The impression material specimens of each test material were made in a similar manner as described previously for surface detail reproduction for determining the dimensional change. The impression specimens were pressed out of the mold using the riser. These specimens were stored at room temperature for 1 h, 24 h, and 120 h for the assessment of dimensional change over the storage period. Kromopan 100 specimens were stored in sealed plastic zipper pouches whereas AlgiNot FS and Algin X ultra FS specimens were stored in open containers and maintained at room temperature until they were observed.

To determine the dimensional stability, the distance between the cross lines cd and c'd' on the ruled metal block was measured using a stereomicroscope at 10× eyepiece magnification and 0.8 zoom magnification and recorded as reading “A”. The distance between the cross lines cd and c'd' reproduced in the impression specimens was measured at 1 h, 24 h, and 120 h of all specimens and recorded as reading “B”. The measurements were made with the aid of the edges of the cross lines and performed each time in the same way, i.e. by measuring the same distance using the same reference point. The dimensional change was then calculated using the formula outlined in the ANSI/ADA specification number 19.[34]

Dimensional change %= (A–B)/A × 100.


   Results Top


According to the results of one-way ANOVA, significant differences were found between the test materials and control in surface detail reproduction (P< 0.001) [Table 1] and [Figure 1].
Table 1: Comparison of mean score using one-way ANOVA test for surface detail reproduction

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Figure 1: Surface detail reproduction

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The results of the post hoc Bonferroni test showed a mean score higher in AlgiNot FS samples (P = 0.011) and Algin X Ultra FS (P< 0.001) when compared with Kromopan. However, no statistically significant differences were found between AlgiNot FS and Algin X Ultra FS (P = 0.069) [Table 2].
Table 2: Group comparison using post hoc Bonferroni tests for surface detail reproduction

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After calculating the percentage linear dimensional change, repeated ANOVA results showed statistically significant differences in the dimensional change of Kromopan samples at 1 h, 24 h, and 120 h (P< 0.001). The post hoc Bonferroni analysis results showed statistically significant differences between 1 h and 24 h (P = 0.010), 1 h and 120 h (P = 0.001), and also between 24 h and 120 h (P = 0.044) with mean value higher at 120 h [Table 3] and [Figure 2].
Table 3: Comparison of dimensional stability in Kromopan samples using repeated ANOVA test after calculating the percentage linear dimensional change and post hoc Bonferroni tests for group comparison

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Figure 2: Dimensional stability of Kromopan

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A comparison of the dimensional change in AlgiNot samples by applying repeated ANOVA showed statistically insignificant results at different time intervals (P = 0.064). The post hoc Bonferroni analysis results for the AlgiNot group at 1 h, 24 h, and 120 h also showed statistically insignificant differences [Table 4] and [Figure 3].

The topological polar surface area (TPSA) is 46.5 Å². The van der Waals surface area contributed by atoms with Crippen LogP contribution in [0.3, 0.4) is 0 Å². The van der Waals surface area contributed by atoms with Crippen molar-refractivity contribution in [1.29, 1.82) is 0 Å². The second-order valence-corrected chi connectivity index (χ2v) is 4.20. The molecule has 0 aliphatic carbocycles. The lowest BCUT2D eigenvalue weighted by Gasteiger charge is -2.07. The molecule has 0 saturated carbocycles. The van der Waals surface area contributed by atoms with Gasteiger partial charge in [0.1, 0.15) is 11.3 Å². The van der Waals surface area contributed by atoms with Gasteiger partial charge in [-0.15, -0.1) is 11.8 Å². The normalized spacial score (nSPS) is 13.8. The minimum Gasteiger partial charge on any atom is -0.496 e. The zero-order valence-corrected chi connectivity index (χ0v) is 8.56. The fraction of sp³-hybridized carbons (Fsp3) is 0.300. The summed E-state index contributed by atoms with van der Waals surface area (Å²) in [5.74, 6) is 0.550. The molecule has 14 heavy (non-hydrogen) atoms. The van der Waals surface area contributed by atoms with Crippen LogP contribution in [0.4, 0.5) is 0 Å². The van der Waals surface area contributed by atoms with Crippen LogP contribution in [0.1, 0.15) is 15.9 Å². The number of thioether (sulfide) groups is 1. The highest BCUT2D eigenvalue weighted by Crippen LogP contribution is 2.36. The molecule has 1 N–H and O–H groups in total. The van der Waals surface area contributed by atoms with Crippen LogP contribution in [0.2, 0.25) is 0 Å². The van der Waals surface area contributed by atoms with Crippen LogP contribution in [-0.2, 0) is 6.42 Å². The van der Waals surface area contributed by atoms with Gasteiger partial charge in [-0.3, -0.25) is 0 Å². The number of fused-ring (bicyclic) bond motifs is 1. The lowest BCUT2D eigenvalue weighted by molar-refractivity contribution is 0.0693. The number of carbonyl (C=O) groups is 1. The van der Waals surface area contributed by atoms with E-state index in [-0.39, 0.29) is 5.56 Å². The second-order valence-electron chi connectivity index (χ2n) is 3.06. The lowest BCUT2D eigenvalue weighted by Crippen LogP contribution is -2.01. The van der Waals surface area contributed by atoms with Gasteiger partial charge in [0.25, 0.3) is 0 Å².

Table 4: Comparison of dimensional stability in AlgiNot samples using repeated ANOVA test after calculating the percentage linear dimensional change and post hoc Bonferroni tests for group comparison

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Figure 3: Dimensional stability of AlgiNot

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Repeated ANOVA for the comparison of dimensional changes in Algin X Ultra samples showed statistically insignificant results at different time intervals (P = 0.064). The post hoc Bonferroni analysis results for Algin X Ultra samples at 1 h, 24 h, and 120 h showed statistically insignificant differences [Table 5] and [Figure 4].
Table 5: Comparison of dimensional stability in Algin X Ultra samples using repeated ANOVA test after calculating the percentage linear dimensional change and post hoc Bonferroni tests for group comparison

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Figure 4: Dimensional stability of Algin X Ultra

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   Discussion Top


The conventional irreversible hydrocolloid is basically a linear polymer of a sodium salt of anhydro-β-D-mannuronic acid. When alginic acid reacts with a calcium salt, it produces an insoluble elastic gel called calcium alginate. When mixed with water, the alginate material first forms a sol. The following chemical reaction forms a gel to create the set impression material.[14] The major constituent of set hydrocolloid impression materials is water, which is a crucial factor in dimensional stability. Irreversible hydrocolloid impression contains almost 70% of water.[17] Because of this high water content, it is subjected to syneresis or loss of water. With time, the water is expelled from the interstitial spaces between chains. Therefore, the macroscopic result is the shrinkage of the impression. Furthermore, the material is capable of absorbing water through imbibition, which results in the expansion of the impression. A study was conducted by Garg et al. to evaluate syneresis and imbibition in four commercially available irreversible hydrocolloid impression materials at different time intervals of 10, 20, and 30 min and found different rates of imbibition and syneresis at different time intervals.[35]